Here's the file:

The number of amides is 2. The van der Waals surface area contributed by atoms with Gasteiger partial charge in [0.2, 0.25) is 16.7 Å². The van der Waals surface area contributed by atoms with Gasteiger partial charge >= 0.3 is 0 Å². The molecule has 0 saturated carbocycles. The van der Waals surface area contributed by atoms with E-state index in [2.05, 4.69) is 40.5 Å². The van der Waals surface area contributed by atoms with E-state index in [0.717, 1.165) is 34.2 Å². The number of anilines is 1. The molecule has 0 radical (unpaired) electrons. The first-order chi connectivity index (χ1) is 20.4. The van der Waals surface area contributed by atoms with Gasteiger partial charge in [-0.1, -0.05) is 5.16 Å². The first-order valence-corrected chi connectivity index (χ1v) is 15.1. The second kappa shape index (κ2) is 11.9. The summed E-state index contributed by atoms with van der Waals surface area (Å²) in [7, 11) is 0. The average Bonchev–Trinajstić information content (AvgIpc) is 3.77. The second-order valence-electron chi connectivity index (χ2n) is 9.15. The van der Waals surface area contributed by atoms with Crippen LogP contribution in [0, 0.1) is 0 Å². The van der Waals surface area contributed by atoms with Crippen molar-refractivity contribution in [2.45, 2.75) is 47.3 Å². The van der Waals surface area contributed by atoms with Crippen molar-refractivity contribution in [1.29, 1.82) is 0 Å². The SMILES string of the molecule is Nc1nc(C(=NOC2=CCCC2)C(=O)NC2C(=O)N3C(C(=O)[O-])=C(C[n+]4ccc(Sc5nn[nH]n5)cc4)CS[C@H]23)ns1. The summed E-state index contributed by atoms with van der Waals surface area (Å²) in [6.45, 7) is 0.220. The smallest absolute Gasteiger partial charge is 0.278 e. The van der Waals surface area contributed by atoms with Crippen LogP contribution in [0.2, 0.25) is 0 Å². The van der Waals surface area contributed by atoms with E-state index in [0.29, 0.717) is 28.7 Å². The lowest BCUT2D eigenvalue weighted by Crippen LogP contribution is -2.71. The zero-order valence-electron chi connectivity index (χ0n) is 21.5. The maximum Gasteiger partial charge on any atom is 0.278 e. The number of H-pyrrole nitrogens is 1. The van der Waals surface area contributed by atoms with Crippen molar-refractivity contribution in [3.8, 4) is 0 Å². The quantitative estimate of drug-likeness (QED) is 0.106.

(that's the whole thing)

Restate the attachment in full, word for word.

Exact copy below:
The number of amides is 2. The van der Waals surface area contributed by atoms with Gasteiger partial charge in [0.2, 0.25) is 16.7 Å². The van der Waals surface area contributed by atoms with Gasteiger partial charge >= 0.3 is 0 Å². The molecule has 0 saturated carbocycles. The van der Waals surface area contributed by atoms with E-state index in [2.05, 4.69) is 40.5 Å². The van der Waals surface area contributed by atoms with E-state index in [0.717, 1.165) is 34.2 Å². The number of anilines is 1. The molecule has 0 radical (unpaired) electrons. The first-order chi connectivity index (χ1) is 20.4. The van der Waals surface area contributed by atoms with Gasteiger partial charge in [-0.1, -0.05) is 5.16 Å². The first-order valence-corrected chi connectivity index (χ1v) is 15.1. The second kappa shape index (κ2) is 11.9. The summed E-state index contributed by atoms with van der Waals surface area (Å²) in [7, 11) is 0. The average Bonchev–Trinajstić information content (AvgIpc) is 3.77. The second-order valence-electron chi connectivity index (χ2n) is 9.15. The van der Waals surface area contributed by atoms with Crippen LogP contribution in [0, 0.1) is 0 Å². The van der Waals surface area contributed by atoms with Crippen molar-refractivity contribution in [2.45, 2.75) is 47.3 Å². The van der Waals surface area contributed by atoms with Crippen molar-refractivity contribution in [1.29, 1.82) is 0 Å². The SMILES string of the molecule is Nc1nc(C(=NOC2=CCCC2)C(=O)NC2C(=O)N3C(C(=O)[O-])=C(C[n+]4ccc(Sc5nn[nH]n5)cc4)CS[C@H]23)ns1. The summed E-state index contributed by atoms with van der Waals surface area (Å²) in [6.45, 7) is 0.220. The smallest absolute Gasteiger partial charge is 0.278 e. The van der Waals surface area contributed by atoms with Crippen LogP contribution in [0.2, 0.25) is 0 Å². The van der Waals surface area contributed by atoms with E-state index in [0.29, 0.717) is 28.7 Å². The lowest BCUT2D eigenvalue weighted by Crippen LogP contribution is -2.71. The zero-order valence-electron chi connectivity index (χ0n) is 21.5. The maximum Gasteiger partial charge on any atom is 0.278 e. The number of H-pyrrole nitrogens is 1. The van der Waals surface area contributed by atoms with Crippen molar-refractivity contribution in [3.8, 4) is 0 Å². The quantitative estimate of drug-likeness (QED) is 0.106.